Above all, and consistent with the immediate foregoing, the pastor is the purveyor and physical embodiment of the prosperity gospel in African Pentecostalism. Part celebrity and part fashion icon, he is expected to display wealth almost as confirmation of his spiritual bona fides, proof that he is, shall we say, ‘blessed’. Among observers of the African Pentecostal scene, the question of the stupendous wealth of leading Pentecostal pastors (a growing number of whom now prefer to travel in private jets) has sparked heated contention. But I think such questioning could be misguided especially if not informed by cognisance of the way in which material prosperity itself is understood among Pentecostals, and how material poverty is perceived as a ‘curse’ to be avoided at any cost (for more on this, see the account in Ukah 2008).

Although I speak of a shared understanding of prosperity, I do not wish to downplay the continuing tensions within the same community about prosperity, wealth and its implications for Christian praxes. What, in a manner of speaking, we might call the old spirit (for instance, ‘And Abram was very rich in cattle, in silver, and in gold’, Genesis 13:2; and ‘By humility and fear of the Lord are riches, and honor, and life’, Proverbs 22:4; or ‘And they rose early in the morning, and went forth into the wilderness of Tekoa: and as they went forth, Jehoshaphat stood and said, Hear me, O Judah, and ye inhabitants of Jerusalem; Believe in the Lord your God, so shall ye be established; believe his prophets, so shall ye prosper’, 2 Chronicles 20:20) duels implacably with the new (‘It is easier for a camel to go through the eye of a needle, than for a rich man to enter into the kingdom of God’ Mark 10: 25; or ‘But they that will be rich fall into temptation and a snare, and into many foolish and hurtful lusts, which drown men in destruction and perdition. For the love of money is the root of all evil: which while some coveted after, they have erred from the faith, and pierced themselves through with many sorrows’, 1 Timothy 6: 9–10). (All quotes taken from the King James Version of the Bible.)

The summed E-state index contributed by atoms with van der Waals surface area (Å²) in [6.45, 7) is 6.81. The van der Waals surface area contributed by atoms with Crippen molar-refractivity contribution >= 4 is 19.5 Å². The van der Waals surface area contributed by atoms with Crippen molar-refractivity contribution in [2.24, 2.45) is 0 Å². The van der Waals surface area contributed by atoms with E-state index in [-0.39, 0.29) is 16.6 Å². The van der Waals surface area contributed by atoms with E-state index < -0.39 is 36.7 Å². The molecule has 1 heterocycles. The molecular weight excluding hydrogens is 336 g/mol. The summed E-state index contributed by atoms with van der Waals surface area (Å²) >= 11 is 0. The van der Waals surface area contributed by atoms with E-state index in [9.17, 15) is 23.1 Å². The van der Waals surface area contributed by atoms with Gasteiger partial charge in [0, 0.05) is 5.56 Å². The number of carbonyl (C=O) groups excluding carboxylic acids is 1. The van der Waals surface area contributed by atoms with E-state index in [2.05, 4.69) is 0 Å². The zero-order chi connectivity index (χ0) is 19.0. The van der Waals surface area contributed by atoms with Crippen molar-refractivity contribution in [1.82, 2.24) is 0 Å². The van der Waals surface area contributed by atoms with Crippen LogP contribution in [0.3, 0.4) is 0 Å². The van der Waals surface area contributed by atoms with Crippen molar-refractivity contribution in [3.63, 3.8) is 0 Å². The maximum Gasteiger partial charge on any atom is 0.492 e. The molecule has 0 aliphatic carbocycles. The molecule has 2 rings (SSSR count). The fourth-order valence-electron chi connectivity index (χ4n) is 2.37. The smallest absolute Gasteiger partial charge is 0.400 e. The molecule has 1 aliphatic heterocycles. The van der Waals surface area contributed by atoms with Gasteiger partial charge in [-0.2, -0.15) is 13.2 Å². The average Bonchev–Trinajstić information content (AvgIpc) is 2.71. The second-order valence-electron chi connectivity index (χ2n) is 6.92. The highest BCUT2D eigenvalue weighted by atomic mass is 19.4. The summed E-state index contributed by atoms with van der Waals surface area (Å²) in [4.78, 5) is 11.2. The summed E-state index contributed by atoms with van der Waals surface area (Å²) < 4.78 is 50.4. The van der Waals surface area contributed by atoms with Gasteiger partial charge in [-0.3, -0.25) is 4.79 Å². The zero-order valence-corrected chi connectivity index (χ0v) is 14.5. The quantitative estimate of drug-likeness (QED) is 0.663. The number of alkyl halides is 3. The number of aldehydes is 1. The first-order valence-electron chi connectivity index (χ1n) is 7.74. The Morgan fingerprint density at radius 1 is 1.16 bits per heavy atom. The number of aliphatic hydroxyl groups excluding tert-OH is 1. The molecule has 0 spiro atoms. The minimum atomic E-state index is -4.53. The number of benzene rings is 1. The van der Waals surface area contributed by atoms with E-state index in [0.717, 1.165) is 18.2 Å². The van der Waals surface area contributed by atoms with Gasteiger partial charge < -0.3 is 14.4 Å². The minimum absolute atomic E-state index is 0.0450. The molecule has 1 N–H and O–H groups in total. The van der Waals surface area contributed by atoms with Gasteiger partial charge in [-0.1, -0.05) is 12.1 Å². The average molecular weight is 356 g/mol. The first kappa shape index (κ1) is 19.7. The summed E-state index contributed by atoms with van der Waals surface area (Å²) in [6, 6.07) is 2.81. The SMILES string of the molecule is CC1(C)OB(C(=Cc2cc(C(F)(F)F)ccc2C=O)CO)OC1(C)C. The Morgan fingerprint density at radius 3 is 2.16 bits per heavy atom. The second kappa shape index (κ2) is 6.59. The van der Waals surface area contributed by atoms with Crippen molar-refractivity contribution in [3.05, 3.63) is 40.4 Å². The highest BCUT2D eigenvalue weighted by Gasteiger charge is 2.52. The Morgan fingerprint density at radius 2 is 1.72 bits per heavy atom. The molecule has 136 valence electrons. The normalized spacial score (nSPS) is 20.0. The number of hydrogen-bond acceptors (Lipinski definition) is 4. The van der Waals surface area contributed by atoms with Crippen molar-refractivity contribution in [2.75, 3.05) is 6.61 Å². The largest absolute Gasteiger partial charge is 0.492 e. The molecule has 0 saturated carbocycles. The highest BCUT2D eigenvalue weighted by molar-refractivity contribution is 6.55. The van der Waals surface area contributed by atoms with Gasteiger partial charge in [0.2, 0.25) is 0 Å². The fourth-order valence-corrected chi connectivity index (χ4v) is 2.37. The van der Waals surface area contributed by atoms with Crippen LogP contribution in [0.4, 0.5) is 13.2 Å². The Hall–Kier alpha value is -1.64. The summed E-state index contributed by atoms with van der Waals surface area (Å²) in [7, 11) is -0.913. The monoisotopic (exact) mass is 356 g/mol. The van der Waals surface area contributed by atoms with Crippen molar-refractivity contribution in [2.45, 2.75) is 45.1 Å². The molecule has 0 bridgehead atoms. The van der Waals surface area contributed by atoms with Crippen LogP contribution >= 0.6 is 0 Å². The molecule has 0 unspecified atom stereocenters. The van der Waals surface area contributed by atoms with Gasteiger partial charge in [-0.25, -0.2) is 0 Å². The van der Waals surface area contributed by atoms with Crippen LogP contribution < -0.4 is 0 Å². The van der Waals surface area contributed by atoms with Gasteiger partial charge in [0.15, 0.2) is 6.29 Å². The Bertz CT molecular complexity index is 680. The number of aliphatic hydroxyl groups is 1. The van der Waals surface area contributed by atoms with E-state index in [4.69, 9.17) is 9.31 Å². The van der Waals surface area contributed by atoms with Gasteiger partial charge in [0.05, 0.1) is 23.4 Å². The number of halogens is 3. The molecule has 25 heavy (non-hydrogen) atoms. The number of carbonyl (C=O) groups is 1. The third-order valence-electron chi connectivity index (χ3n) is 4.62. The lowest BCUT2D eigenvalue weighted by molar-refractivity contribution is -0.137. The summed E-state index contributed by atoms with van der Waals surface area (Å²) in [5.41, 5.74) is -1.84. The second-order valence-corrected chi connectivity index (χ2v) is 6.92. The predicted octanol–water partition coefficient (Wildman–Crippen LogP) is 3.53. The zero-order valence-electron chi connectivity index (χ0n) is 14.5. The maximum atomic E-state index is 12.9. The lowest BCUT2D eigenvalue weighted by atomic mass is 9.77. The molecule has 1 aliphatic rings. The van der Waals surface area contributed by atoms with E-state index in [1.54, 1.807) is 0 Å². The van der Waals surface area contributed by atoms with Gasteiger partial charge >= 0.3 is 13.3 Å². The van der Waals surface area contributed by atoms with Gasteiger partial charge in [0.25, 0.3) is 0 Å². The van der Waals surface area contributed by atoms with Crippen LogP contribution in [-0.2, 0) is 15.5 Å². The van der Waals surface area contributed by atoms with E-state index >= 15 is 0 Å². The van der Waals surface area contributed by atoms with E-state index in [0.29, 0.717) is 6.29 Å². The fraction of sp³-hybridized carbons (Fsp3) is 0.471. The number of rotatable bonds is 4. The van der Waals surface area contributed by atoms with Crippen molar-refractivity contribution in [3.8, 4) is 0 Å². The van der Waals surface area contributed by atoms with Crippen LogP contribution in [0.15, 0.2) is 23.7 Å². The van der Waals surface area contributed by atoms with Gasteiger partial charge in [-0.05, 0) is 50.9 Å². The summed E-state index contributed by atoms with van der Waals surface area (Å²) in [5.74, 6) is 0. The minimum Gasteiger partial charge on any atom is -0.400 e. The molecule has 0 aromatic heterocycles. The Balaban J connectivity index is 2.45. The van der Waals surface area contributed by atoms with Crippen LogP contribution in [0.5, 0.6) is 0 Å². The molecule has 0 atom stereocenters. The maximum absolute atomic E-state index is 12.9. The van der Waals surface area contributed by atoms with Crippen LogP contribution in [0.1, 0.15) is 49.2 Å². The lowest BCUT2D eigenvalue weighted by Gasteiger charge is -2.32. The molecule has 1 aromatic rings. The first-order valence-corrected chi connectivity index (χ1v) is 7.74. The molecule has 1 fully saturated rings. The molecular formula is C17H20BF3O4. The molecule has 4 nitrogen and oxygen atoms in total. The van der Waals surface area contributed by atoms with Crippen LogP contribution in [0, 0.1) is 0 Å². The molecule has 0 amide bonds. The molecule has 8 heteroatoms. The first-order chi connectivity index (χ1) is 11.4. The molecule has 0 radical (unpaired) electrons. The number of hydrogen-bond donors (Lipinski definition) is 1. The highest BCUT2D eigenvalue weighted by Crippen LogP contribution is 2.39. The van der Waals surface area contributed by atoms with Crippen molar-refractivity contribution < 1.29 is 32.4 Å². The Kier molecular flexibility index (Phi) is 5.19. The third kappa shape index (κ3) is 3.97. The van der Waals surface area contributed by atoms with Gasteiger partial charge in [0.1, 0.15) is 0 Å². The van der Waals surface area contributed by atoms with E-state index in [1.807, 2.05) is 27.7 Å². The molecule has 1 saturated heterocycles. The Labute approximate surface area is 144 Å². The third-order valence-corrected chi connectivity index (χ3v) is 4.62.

Nor is the tension new. On the contrary, it evokes a longstanding debate in Africa and elsewhere, not just on the proper relationship between the Christian and money, but also on Christian theology and practice as they relate to property, poverty, social good and, last but not least, capitalism itself.

Yet, in Nigeria, and to a large degree across African Pentecostalism, there is no doubting that the spirit that currently prevails is the ‘old’ one, and to underscore the argument I have been pursuing, this (Pentecostal embrace of prosperity) is materially inextricable from the generalised precarity born of structural adjustment. With state abdication more or less a fact of everyday life, and with opportunities for legitimate employment drastically reduced, if not totally foreclosed, the tenor of social interaction came to be defined by money, that is, the scarcity of it. Pentecostal pursuit of personal (rarely social) prosperity is, I would argue, a plangent echo of this reality.

But exclusive focus on personal prosperity can and often means that Pentecostalism is merely scratching at the surface, which means that its understanding of prosperity is shallow at best. The point bears illustrating, and the western Nigerian scenario seems apposite. Here, the idea of prosperity enunciated by the prosperity gospel is pointedly at odds with, if not contradictory to what the Yoruba understand as Alafia, ‘an all-round state of ease or well-being, including health, sufficiency, freedom from worries etc’ (Peel 2016). Not only is Pentecostal prosperity not the equivalence of Alafia, one may reasonably suppose that, at its core, and insofar as it continues to be defined simply as ‘getting rich’, Pentecostal prosperity can be inimical to Alafia, a state of spiritual, physical, psychic and medical wholeness. Hence, for Yoruba people, whose language makes clear distinctions among Owó-money, Orò-wealth, Dúkìá- property, Ìfòkànbalè-satisfaction, Alafia cannot possibly exist without contentment (Ìtélórùn).

Unsurprisingly perhaps, a shallow understanding of prosperity often leads Pentecostalism into a moral rabbit hole in which churches more or less license flagrant criminality. For example: in 2002, one Lawrence Agada, a cashier with Lagos Sheraton Hotel and Towers and a Christ Embassy8 assistant pastor, reportedly donated cash and various gifts in excess of N40million (about $200 000) to his church. The money belonged to his employers, who cried foul and notified the church about the theft. However, not only did Pastor Chris Oyakhilome, the church’s founder and president, refuse to put pressure on Mr. Agada to return the stolen money,9 despite admission that he had in fact made large donations to the church; there were unconfirmed reports that he, Oyakhilome, had in fact written a letter of appreciation to Mr. Agada, thanking him for his stupendous charity.